Monday, December 5, 2022

Review: Comet: The Origin Of Supergirl's Horse

I took a short trip south around Thanksgiving time, visiting Virginia. One of my goals whenever I travel is to do my best to hit local comic shops. This time I went to Local Heroes, a cool little shop in Norfolk. 

Inside, I discovered something I didn't know existed and which made me give thanks. A big kid's book about Comet the Super-Horse! There is a whole line of these books about DC Super Pets. 

It is written by Steve Korte with wonderful art by old friend Art Baltazar.

Perhaps most impressively, the book for the most part holds true to the Silver Age origin from Action Comics #293. Makes me think I might need to follow-up this post with one looking at that issue. (To be honest, I'm a little surprised I haven't reviewed that issue over my time here.)

This is a wonderful book for a Supergirl fan or a Comet fan. It is a great story for a kid's book filled with magic and heroism. And the art is perfect for the story. It starts with the front cover with a confident Supergirl and winking Comet. Also, I love the sneak peek at Comet's origin on the back.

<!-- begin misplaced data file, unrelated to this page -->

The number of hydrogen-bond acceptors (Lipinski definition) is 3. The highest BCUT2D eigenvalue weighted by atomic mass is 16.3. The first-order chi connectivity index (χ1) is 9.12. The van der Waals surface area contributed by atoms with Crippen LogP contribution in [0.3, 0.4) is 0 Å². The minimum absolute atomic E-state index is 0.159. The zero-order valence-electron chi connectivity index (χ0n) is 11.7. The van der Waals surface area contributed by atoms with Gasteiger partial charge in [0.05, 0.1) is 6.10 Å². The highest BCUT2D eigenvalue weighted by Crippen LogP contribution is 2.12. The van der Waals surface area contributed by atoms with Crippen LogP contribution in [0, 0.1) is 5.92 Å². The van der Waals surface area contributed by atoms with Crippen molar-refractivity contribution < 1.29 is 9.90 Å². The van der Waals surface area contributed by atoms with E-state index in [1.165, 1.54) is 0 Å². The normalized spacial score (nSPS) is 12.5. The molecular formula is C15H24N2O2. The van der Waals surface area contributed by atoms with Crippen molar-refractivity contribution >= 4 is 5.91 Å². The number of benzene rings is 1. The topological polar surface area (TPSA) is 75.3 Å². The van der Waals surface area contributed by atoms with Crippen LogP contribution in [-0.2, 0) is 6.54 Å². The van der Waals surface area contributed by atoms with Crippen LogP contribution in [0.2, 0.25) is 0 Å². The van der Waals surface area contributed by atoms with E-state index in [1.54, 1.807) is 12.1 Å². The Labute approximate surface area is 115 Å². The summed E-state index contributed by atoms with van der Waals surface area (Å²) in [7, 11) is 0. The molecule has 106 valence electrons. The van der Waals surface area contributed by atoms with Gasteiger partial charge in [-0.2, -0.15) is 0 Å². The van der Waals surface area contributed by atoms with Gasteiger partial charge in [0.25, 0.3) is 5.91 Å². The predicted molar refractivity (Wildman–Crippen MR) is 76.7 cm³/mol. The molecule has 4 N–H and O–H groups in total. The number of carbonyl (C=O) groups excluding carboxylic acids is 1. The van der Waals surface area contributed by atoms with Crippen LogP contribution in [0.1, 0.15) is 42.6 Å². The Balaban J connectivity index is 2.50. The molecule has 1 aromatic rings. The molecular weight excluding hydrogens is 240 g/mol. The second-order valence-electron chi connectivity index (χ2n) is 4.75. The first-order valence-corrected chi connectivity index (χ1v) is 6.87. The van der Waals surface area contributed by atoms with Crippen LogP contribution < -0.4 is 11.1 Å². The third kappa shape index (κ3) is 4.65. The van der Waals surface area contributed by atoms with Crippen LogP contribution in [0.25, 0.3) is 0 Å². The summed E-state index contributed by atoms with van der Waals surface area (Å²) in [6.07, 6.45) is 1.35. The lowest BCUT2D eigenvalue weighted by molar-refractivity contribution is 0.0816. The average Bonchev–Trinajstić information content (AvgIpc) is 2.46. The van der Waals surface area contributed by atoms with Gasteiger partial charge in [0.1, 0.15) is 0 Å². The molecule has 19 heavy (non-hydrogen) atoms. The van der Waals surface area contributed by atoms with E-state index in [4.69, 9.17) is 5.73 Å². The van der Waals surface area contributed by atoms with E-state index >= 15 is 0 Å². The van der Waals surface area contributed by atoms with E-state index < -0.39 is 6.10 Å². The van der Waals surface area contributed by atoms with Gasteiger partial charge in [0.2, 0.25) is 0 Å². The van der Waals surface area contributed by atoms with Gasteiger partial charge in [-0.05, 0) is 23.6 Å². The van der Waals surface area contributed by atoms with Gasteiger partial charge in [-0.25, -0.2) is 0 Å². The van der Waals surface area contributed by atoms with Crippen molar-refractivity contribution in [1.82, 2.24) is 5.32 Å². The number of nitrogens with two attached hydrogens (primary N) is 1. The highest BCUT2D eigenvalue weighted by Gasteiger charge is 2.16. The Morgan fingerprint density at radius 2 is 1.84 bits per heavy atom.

This definitely makes me want to seek out the Streaky book!

On to some details.

We start out in a time when centaurs exist. We meet Biron, a good centaur who loves Circe the powerful witch who rules the land.

Unfortunately, Circe doesn't have eyes for Biron or knows his feelings for her.

One day, Biron sees the evil sorcerer Maldor trying to poison Circe's well. 

Biron shoots the well, scaring Maldor into dropping the poison on the ground.

Very nice to have Biron shoot the well and not directly at Maldor. Remember! This is a kid's book!

Circe is so grateful that she promises to give Biron a reward. He asks to be made into a human. I suppose he hopes to woo her as a man. 

But the spell fails. Instead of becoming a man, he becomes a horse.

Saddened that her spell failed, Circe tries to make up for it by giving Comet incredible super-powers and immortality.

In the original comic, Circe is in a more classic Greek toga and sports a long ponytail. Here, we see her in the more classic DCAU, Kirby-esque costume and sporting her purple big 80s hairdo. 

Unfortunately, Maldor holds a grudge.

As in the comic, he magically banishes Comet to a distant asteroid, confining him their with a force field.